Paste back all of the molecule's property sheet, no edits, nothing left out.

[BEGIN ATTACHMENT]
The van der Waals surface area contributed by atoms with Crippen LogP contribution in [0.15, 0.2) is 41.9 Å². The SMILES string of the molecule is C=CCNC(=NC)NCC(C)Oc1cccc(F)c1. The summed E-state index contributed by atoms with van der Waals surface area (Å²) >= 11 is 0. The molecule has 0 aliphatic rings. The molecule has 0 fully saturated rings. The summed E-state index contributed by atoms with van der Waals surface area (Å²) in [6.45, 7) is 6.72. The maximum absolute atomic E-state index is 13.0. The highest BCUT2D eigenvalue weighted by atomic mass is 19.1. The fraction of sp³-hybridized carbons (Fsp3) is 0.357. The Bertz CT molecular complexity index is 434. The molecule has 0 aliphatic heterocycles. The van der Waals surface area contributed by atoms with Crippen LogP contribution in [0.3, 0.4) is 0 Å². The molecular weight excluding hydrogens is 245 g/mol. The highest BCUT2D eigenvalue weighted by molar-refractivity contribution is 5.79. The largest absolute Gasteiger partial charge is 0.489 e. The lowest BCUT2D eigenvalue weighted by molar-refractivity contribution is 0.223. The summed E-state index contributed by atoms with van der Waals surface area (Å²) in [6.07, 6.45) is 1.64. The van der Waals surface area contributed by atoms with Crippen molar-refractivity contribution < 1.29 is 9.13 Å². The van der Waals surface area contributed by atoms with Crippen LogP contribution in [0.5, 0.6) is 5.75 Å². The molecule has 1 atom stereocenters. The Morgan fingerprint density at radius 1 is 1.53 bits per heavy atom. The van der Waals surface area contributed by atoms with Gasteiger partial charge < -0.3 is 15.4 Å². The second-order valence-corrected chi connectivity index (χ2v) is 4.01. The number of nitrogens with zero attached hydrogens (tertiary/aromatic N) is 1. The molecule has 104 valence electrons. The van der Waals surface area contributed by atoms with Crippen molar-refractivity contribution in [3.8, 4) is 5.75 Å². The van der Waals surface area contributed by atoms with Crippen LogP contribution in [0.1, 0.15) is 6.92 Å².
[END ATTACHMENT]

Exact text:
The van der Waals surface area contributed by atoms with Crippen LogP contribution in [0.15, 0.2) is 41.9 Å². The SMILES string of the molecule is C=CCNC(=NC)NCC(C)Oc1cccc(F)c1. The summed E-state index contributed by atoms with van der Waals surface area (Å²) >= 11 is 0. The molecule has 0 aliphatic rings. The molecule has 0 fully saturated rings. The summed E-state index contributed by atoms with van der Waals surface area (Å²) in [6.45, 7) is 6.72. The maximum absolute atomic E-state index is 13.0. The highest BCUT2D eigenvalue weighted by atomic mass is 19.1. The fraction of sp³-hybridized carbons (Fsp3) is 0.357. The Bertz CT molecular complexity index is 434. The molecule has 0 aliphatic heterocycles. The van der Waals surface area contributed by atoms with Crippen LogP contribution in [0.3, 0.4) is 0 Å². The molecular weight excluding hydrogens is 245 g/mol. The highest BCUT2D eigenvalue weighted by molar-refractivity contribution is 5.79. The largest absolute Gasteiger partial charge is 0.489 e. The lowest BCUT2D eigenvalue weighted by molar-refractivity contribution is 0.223. The summed E-state index contributed by atoms with van der Waals surface area (Å²) in [6.07, 6.45) is 1.64. The van der Waals surface area contributed by atoms with Crippen molar-refractivity contribution < 1.29 is 9.13 Å². The van der Waals surface area contributed by atoms with Crippen LogP contribution in [0.5, 0.6) is 5.75 Å². The molecule has 1 atom stereocenters. The Morgan fingerprint density at radius 1 is 1.53 bits per heavy atom. The van der Waals surface area contributed by atoms with Gasteiger partial charge < -0.3 is 15.4 Å². The second-order valence-corrected chi connectivity index (χ2v) is 4.01. The number of nitrogens with zero attached hydrogens (tertiary/aromatic N) is 1. The molecule has 104 valence electrons. The van der Waals surface area contributed by atoms with Crippen molar-refractivity contribution in [3.8, 4) is 5.75 Å². The van der Waals surface area contributed by atoms with Crippen LogP contribution in [0.1, 0.15) is 6.92 Å².